Abram Shear was born in 1841 in Michigan, the son of John B. (born 1797 in New York, died 1883 in Michigan) and Catharine Clark (born 1804 in New York, died 1878 in Michigan).
John B. and Catharine moved from New York to Michigan sometime between 1831 and 1834. By 1850 Abram was living with his family in Eagle, Clinton County where his father worked as a farmer. In 1860 he was still living with his family in Eagle, Clinton County.
Abram was 20 years old and probably still living with his family in Clinton County when he enlisted with his parents’ consent in Company G on May 10, 1861, at about the same time John H. Shear enlisted in Company F.
According to Frank Siverd of Company G, at about 9:00 a.m., on Friday, September 27, 1861, Corporal Allen Shattuck, and Privates Shear and Amsey C. Johnson, “ventured beyond the lines, and incautiously leaving cover and appearing in an open lot, they were sighted by a rebel rifleman and Johnson became his victim. He was shot with a minie ball, in the right leg, about half way between the knee and ankle. The ball struck the inner angle of the tibia, and completely shattered both bones. Several pieces of bone come entirely out and lay in his stocking. Shattuck and Shear carried him to our lines and a Surgeon was immediately sent for.” By mid-December Abram was reported to be working as a teamster.
Abram was court-martialed on March 13, 1862, at “Johnson's House,” opposite General Heintzelman's headquarters near Fort Lyon, Virginia, as a result of charges drawn up by Captain Robert Jefferds of Company G. He was charged, first, with “Conduct prejudicial to good order and military discipline,” in that he “did take, and carry to his quarters, one pair of drawers, said drawers being the lawful property of Private Webster Kniffin of company A” on February 8, 1862. Second, that he violated the 46th Article of War, in that he “being duly posted as a sentinel around the camp of the 3d Regt. without leave and before he was regularly relieved, quit his post remaining absent a considerable length of time,” also on February 8, 1862. He pled guilty to the first charge and not guilty to the second.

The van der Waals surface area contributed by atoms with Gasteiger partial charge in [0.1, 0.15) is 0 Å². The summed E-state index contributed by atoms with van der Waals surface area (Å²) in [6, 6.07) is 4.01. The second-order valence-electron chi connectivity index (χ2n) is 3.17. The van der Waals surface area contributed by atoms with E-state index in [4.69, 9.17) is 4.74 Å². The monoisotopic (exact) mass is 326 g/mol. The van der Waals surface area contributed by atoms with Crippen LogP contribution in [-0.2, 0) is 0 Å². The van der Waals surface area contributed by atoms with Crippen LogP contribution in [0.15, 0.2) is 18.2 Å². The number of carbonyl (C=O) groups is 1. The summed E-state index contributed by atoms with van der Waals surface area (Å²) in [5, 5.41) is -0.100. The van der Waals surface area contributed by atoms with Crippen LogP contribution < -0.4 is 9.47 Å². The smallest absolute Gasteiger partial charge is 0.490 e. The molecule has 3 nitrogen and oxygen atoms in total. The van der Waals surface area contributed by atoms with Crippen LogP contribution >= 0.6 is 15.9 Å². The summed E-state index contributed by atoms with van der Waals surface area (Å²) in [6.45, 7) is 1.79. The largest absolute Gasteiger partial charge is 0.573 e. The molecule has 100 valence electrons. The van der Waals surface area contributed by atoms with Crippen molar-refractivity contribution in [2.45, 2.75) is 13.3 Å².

The members of the court martial were: Colonel H. C. Staples, Third Maine; Lieutenant Colonel R. H. Richardson, Twenty-sixth New York; Major W. H. Baird, Thirty-eighth New York; Major Louis Dillman, Second Michigan; Major Byron R. Pierce, Third Michigan; Major E. R. Walker, Fourth Maine; Captain G. A. Blackwell, Twenty-sixth New York; Captain John McCooney, Thirty-eighth New York; Captain James R. O. Beirne, Thirty-seventh New York; Captain S. A. Judd, Third Michigan; Captain H. W. Trowbridge, Fifth Michigan; First Lieutenant H.S. Strait, Fortieth New York; First Lieutenant S. A. Craig, One hundred and fifth Pennsylvania; and Lieutenant C. B. Haskell, Judge Advocate, Third Maine.
Following pleas, Corporal Joseph A. Shuler of Company C, Third Michigan, was called and sworn as a witness on part of the prosecution.
Question by the Judge Advocate: What is your position in the military service of the [U.S.] and how long have you held it?
Answer :I am a corporal in co. C 3rd [MVI] and have held that position some four or five months.
Question: Do you know the prisoner?
Answer: I do not know his name, but he belongs to Co. G of our Regiment.